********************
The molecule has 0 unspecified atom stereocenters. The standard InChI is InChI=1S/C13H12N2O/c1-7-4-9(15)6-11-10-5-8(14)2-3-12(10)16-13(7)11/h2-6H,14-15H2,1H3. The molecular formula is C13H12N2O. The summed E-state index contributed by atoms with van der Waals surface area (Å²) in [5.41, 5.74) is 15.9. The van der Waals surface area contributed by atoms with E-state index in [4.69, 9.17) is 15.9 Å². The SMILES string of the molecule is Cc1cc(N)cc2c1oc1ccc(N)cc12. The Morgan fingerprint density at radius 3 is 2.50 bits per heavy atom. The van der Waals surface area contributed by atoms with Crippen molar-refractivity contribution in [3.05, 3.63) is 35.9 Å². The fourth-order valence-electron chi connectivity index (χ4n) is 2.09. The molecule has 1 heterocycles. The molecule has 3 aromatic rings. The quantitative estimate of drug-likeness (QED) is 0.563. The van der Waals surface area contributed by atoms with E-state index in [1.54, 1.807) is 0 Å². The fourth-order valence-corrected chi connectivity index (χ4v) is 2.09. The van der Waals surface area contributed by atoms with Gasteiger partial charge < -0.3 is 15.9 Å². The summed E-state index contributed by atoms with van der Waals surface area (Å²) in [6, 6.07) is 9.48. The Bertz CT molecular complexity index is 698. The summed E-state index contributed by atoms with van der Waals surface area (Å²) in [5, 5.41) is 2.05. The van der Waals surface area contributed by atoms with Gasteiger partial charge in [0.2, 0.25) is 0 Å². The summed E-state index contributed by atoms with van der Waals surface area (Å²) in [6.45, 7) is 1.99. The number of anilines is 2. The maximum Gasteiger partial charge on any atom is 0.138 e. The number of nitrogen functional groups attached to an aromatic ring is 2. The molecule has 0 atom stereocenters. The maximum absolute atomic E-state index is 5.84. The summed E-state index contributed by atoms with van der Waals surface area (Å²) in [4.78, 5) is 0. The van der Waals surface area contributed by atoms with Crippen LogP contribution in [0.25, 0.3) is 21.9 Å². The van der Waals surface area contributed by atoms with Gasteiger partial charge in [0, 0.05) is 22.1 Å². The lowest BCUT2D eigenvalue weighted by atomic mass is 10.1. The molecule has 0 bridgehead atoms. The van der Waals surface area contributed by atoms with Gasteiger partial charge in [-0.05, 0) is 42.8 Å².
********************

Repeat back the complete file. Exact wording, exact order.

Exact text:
The molecule has 0 unspecified atom stereocenters. The standard InChI is InChI=1S/C13H12N2O/c1-7-4-9(15)6-11-10-5-8(14)2-3-12(10)16-13(7)11/h2-6H,14-15H2,1H3. The molecular formula is C13H12N2O. The summed E-state index contributed by atoms with van der Waals surface area (Å²) in [5.41, 5.74) is 15.9. The van der Waals surface area contributed by atoms with E-state index in [4.69, 9.17) is 15.9 Å². The SMILES string of the molecule is Cc1cc(N)cc2c1oc1ccc(N)cc12. The Morgan fingerprint density at radius 3 is 2.50 bits per heavy atom. The van der Waals surface area contributed by atoms with Crippen molar-refractivity contribution in [3.05, 3.63) is 35.9 Å². The fourth-order valence-electron chi connectivity index (χ4n) is 2.09. The molecule has 1 heterocycles. The molecule has 3 aromatic rings. The quantitative estimate of drug-likeness (QED) is 0.563. The van der Waals surface area contributed by atoms with E-state index in [1.54, 1.807) is 0 Å². The fourth-order valence-corrected chi connectivity index (χ4v) is 2.09. The van der Waals surface area contributed by atoms with Gasteiger partial charge < -0.3 is 15.9 Å². The summed E-state index contributed by atoms with van der Waals surface area (Å²) in [6, 6.07) is 9.48. The Bertz CT molecular complexity index is 698. The summed E-state index contributed by atoms with van der Waals surface area (Å²) in [5, 5.41) is 2.05. The van der Waals surface area contributed by atoms with Gasteiger partial charge in [0.2, 0.25) is 0 Å². The summed E-state index contributed by atoms with van der Waals surface area (Å²) in [6.45, 7) is 1.99. The number of anilines is 2. The maximum Gasteiger partial charge on any atom is 0.138 e. The number of nitrogen functional groups attached to an aromatic ring is 2. The molecule has 0 atom stereocenters. The maximum absolute atomic E-state index is 5.84. The summed E-state index contributed by atoms with van der Waals surface area (Å²) in [4.78, 5) is 0. The van der Waals surface area contributed by atoms with Crippen LogP contribution in [0.25, 0.3) is 21.9 Å². The van der Waals surface area contributed by atoms with Gasteiger partial charge in [0, 0.05) is 22.1 Å². The lowest BCUT2D eigenvalue weighted by atomic mass is 10.1. The molecule has 0 bridgehead atoms. The van der Waals surface area contributed by atoms with Gasteiger partial charge in [-0.05, 0) is 42.8 Å².